What on Earth is an Employee Value Proposition — and How to Maximize It
Strategic Advisory Board Member Stuart Kliman shares his take on EVP and how critical it is to team success.
The notion of an “employee value proposition,” or EVP, is one which many HR and DEI professionals know well. That said, people are not always sure how to describe what EVP is, why it’s important, and how to maximize it as a leader.
What is EVP?
For my firm—Building Industry Partners (a private equity organization focused on the building industry)—the “employee value proposition” (EVP) is defined simply as what employees see as being of most value to them in the short- and long-term. We find that five categories of employee value best describe the concept: 1) financial security, 2) career resilience, 3) advancement opportunities, 4) engagement and 5) wellness. Although many believe that having a strong EVP is in and of itself an appropriate end goal—a view to which we also subscribe—we believe that enhancing the EVP is also among the best means to achieving great business results.
Why EVP is so important
Numerous studies show the connection between a strong employee value proposition and strong “human capital management” (HCM) programs and practices. We believe that the most significant success factor for organizations is to embrace and act on this critical connection. It’s what we call an EVP/business results “virtuous cycle.” When this virtuous cycle is working well, the results can be pretty powerful:
- higher rates of productivity
- greater financial return
- lower turnover
- enhanced innovation
- higher rates of customer satisfaction and retention
- higher degree of workplace safety and/or lower incidence of safety issues
The EVP is also an excellent tool for diagnosing employee needs and planning for how an organization can more successfully 1) attract, develop, and retain its people; 2) tap into both the demonstrated and latent capabilities of those people for significantly enhanced business outcomes; and 3) increase the size of its labor pool and its diversity.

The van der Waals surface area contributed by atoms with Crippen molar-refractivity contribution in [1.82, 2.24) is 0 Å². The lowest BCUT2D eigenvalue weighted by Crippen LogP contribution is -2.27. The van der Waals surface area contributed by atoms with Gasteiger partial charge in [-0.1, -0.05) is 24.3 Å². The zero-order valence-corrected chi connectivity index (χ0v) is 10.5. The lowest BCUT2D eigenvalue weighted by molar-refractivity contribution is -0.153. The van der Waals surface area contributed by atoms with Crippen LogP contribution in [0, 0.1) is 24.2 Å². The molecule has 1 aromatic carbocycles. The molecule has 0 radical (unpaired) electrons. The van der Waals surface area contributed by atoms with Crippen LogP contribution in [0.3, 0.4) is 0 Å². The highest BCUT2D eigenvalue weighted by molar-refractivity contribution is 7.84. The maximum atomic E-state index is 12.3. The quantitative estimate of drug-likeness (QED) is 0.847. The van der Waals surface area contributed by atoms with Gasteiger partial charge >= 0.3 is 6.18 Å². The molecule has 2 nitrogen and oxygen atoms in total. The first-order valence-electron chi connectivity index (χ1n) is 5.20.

How to maximize EVP
What does this looks like in practice? It’s all about working with your leaders to consider and then implement policies and practices that enhance the employee value proposition and simultaneously support business goals. That entails regularly asking, and implementing the answers to the following people-oriented questions related to your business goals:
Financial Security: What can we do to continue to enhance our employee’s financial security? Are there ways we can tap into employee thinking about business enhancements and then have them participate in the value created based on their ideas? What can we put in place that will help employees feel more financially secure if and as the business becomes more so over time?
Career Resilience: What can we put in place to help our employees be more resilient – able to withstand the ups and downs of the industry? How can we do that in ways that stimulate them to be more productive and enthusiastic contributors to firm success?
Advancement Opportunities: What can we do to support our employees in their career goals within the organization? How can we ensure they know how they are viewed, know how we view their potential, are getting the coaching, feedback, and opportunities they need to advance in ways that are good for them and of value to the company?
Engagement: How do we ensure that our employees feel connected to and energized by what we are trying to accomplish as a firm? How can we best tap into their passions and predilections in ways that both excite them and will help us grow and sustain?
Wellness: What can we put in place to support the safety and physical and mental health of our people and their families?
There are, of course many, many possible answers to the above questions, and making choices about those answers is both complicated and important – especially as some involve hard costs, some soft, and all require company commitment to effectively implement. The answers can also show up in many different organizational components, including:
- Day to day management behaviors
- Communication choices – what to communicate, cadence of communication, extent to which communication is one way or binary, communication mechanisms
- Benefits and compensation policies
- Mechanisms for employee inclusion and participation
- Performance management and development processes and support
Enhancing DEI efforts with EVP
Finally, the EVP framework can also be used to support DEI efforts with underrepresented communities: sponsorship and mentorship programs, mitigating bias in the hiring and promotion process, fostering inclusion, wellness of specific communities. Best practice is always to integrate your DEI initiatives into your broader people support efforts using one framework— the EVP— when considering all HCM related discussions. That way you’re sure to maximize the power of this amazing tool.